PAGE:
Dr Sho Cares


Contraception, also referred to as birth control, encompasses various medicines, devices, or methods that individuals choose to utilise in order to intentionally prevent pregnancy when engaging in heterosexual intercourse.

When choosing contraception, consider these questions:

  • Effectiveness: How well does it prevent pregnancy for me?
  • User-friendliness: Is it easy for me to use in my daily routine?
  • Side effects: What potential side effects should I be aware of?
  • Fertility: How soon can I conceive after stopping this method?
  • Health risks: Are there any specific risks or contraindications for me?
  • Lifestyle suitability: Does it align with my preferences?
  • STD protection: Does it offer protection against STDs?

While it’s important to also consult with your healthcare provider to get answers specific to your situation, here’s a brief overview of the various contraception choices available:

  • The Male Condom: A condom is made of soft rubber or synthetic materials that can be worn on an erect penis. It works by creating a barrier that stops sperm from reaching a woman’s vagina and uterus. Not only are condoms highly effective, boasting an impressive 98% success rate when used correctly, but they are also incredibly accessible and affordable. Moreover, they provide an extra layer of protection against sexually transmitted diseases (STDs). It’s worth mentioning, though, that using condoms regularly and consistently is crucial to maintain their effectiveness and typical use success rates drop to 85%. Therefore, if you are seeking contraception for an extended period, it might be helpful to explore alternative options that suit your needs and are less user dependent. Latex condoms can potentially cause allergies for some individuals, but it’s important to know that there are latex-free alternatives available to ensure safe and comfortable use.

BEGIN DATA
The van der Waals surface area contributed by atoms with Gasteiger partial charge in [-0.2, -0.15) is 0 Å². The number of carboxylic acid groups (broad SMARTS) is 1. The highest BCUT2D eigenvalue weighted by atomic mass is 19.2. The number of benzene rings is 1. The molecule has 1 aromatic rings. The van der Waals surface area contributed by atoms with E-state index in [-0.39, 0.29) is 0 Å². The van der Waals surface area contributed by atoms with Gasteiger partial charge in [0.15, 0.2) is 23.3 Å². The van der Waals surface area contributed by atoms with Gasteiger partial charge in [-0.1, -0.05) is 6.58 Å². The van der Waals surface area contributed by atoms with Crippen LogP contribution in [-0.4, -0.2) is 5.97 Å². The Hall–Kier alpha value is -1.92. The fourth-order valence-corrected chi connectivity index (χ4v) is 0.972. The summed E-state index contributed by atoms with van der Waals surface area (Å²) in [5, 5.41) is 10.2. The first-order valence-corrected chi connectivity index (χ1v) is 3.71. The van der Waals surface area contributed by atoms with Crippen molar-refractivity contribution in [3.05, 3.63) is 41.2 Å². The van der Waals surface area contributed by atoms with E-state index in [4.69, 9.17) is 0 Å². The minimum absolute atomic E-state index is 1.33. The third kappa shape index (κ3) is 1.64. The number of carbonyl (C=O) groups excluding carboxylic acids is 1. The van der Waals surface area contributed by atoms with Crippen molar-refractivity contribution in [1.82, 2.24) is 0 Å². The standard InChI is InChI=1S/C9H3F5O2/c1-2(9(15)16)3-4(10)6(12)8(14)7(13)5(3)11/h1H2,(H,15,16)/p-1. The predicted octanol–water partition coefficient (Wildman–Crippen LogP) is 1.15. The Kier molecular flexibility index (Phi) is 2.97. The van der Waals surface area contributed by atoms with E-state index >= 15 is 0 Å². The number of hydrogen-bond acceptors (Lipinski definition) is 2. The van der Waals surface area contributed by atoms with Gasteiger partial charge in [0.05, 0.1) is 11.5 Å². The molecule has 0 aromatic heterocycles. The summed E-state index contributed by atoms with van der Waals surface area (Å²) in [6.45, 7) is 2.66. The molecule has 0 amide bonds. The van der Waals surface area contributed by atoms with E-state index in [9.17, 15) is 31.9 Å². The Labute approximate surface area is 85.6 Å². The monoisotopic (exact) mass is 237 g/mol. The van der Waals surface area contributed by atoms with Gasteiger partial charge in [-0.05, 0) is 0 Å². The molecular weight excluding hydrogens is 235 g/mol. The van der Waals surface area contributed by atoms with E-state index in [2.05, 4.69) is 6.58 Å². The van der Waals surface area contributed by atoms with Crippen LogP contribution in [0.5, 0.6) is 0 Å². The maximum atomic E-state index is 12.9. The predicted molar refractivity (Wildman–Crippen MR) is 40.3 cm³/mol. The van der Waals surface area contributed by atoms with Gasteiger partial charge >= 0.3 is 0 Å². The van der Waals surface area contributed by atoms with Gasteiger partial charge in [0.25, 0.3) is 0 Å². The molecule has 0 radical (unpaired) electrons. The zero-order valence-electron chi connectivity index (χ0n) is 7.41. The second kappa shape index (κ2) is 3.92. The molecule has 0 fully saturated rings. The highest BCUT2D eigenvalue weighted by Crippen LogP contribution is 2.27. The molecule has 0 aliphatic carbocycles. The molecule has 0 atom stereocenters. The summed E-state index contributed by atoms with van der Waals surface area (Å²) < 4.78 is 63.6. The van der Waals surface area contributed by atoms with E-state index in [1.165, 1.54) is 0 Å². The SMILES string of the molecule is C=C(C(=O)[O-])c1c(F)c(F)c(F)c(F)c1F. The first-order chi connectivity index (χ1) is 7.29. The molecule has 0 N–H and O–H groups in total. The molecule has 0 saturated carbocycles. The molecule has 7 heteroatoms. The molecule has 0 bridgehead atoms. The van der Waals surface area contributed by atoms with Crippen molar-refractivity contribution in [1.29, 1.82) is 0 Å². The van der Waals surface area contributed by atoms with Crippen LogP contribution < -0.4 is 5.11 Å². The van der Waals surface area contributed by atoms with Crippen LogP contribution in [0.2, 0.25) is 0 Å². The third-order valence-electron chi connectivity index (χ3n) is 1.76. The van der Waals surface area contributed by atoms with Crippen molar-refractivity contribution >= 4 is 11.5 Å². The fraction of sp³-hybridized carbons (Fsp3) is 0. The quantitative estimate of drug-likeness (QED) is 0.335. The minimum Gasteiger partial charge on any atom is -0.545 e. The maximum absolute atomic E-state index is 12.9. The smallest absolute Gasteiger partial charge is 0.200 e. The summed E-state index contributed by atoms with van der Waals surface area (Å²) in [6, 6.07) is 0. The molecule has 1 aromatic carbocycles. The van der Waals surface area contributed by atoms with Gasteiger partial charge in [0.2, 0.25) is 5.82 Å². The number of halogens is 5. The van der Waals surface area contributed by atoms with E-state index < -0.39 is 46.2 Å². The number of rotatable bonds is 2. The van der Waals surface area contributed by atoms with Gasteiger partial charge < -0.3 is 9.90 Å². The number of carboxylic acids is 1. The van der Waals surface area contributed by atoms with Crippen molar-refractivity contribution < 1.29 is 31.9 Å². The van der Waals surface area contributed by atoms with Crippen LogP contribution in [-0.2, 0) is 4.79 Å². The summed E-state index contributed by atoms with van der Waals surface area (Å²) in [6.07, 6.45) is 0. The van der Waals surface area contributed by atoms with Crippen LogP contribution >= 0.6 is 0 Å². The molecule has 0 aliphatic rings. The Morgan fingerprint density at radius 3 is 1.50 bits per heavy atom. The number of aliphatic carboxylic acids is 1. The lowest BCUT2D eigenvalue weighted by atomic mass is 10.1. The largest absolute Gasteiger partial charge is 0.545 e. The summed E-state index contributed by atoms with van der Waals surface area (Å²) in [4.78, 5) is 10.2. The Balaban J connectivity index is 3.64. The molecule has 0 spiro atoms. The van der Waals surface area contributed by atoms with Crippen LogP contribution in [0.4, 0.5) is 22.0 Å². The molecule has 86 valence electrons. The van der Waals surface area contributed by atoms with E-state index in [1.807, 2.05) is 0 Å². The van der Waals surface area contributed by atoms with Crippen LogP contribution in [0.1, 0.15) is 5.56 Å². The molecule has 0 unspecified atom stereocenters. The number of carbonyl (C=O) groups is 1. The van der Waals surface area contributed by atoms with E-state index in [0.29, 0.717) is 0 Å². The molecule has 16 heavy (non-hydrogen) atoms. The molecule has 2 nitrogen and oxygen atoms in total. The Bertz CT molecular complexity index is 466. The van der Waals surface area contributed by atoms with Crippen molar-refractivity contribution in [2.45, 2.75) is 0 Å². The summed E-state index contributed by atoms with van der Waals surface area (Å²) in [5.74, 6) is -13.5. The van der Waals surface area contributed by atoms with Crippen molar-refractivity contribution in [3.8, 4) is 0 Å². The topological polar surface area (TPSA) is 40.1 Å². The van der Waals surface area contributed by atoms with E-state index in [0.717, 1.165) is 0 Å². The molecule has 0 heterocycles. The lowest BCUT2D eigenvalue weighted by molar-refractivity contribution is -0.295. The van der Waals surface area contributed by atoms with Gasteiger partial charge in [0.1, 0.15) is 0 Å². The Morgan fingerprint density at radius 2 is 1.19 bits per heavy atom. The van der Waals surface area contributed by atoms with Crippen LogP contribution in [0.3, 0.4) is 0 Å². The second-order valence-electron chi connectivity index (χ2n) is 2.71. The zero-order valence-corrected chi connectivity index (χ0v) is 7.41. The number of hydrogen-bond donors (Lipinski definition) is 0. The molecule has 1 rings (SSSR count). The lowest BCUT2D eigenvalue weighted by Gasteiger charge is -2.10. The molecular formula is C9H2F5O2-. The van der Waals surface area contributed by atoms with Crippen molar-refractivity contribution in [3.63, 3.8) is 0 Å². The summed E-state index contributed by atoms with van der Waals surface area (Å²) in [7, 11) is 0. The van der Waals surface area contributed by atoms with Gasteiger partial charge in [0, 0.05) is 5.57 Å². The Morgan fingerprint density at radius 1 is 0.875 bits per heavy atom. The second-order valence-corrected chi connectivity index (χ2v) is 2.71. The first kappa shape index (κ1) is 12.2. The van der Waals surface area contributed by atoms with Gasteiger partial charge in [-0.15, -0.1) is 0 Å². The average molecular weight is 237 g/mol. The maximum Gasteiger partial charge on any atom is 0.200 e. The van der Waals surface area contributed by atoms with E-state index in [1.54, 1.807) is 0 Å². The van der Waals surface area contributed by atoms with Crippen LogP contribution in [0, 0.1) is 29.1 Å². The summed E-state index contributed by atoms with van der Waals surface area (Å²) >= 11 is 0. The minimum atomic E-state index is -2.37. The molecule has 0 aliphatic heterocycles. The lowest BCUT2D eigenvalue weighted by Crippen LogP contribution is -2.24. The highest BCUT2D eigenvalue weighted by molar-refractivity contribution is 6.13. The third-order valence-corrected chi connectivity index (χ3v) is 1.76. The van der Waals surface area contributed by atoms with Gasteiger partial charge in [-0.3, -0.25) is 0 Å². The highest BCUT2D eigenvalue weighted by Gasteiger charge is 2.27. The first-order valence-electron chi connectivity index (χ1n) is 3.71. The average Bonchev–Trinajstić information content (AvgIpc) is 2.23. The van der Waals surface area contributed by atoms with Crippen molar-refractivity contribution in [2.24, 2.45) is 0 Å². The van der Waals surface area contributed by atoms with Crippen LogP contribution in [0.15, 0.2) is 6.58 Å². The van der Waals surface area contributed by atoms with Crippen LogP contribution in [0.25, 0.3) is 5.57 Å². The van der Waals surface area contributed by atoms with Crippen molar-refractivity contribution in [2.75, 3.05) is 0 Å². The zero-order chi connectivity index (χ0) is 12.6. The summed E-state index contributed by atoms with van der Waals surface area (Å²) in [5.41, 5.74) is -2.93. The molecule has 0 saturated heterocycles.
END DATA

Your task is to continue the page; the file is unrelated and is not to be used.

• The Female Condom: It is a flexible plastic pouch inserted into the vagina to prevent sperm from reaching the uterus. The pros include wide availability, hormone-free use, and protection against STDs. However, they can be a bit noisy and may cause allergies for some individuals. There are however, latex-free alternatives but are not usually as available and can be pricier than the male condoms. They should be used consistently for the best results. The success rate can vary, with approximately 79% effective typical use reported.
  • Diaphragm And Cervical Cap: Diaphragms and cervical caps are specialised cups available in various sizes, designed to be inserted into the vagina and cover the cervix effectively blocking sperm from entering the uterus. These methods offer a typical effectiveness rate of approximately 84-94%. Reusability and affordability are definite advantages, and this method is better for the environment, but note that it does not provide protection against sexually transmitted diseases (STDs). Ensuring a proper fit, cleaning and regular check-ups are necessary to make it effective and the diligent application of spermicide before each sexual encounter also increases it’s success rates. 
  • Combined Hormonal Contraceptives (CHCs): Combining oestrogen and progesterone, hormonal contraceptives (CHCs) work by inhibiting ovulation, thickening cervical mucus, and modifying the uterine lining. These methods offer valuable benefits such as regulating the menstrual cycle, reducing cramps, and providing protection against certain cancers. However, it’s important to be aware of potential risks. Although rare, CHCs come with a slight increase in the risks of blood clots, stroke, and heart attacks. Moreover, oestrogen can impact on milk supply making CHCs not recommended during breastfeeding. Women who are over the age of 35 and who smoke or have a high BMI or women who have certain medical conditions, such as migraines, hypertension, or epilepsy other relevant factors, might be advised against using CHCs. Additionally, CHCs are not advised for with a strong family history of certain cancers such as breast or ovarian.  Also CHCs can interact with other medications so it is important to check this with a professional. There are different types of oestrogens and progesterones, and consulting with an expert can help determine the best option for your individual needs.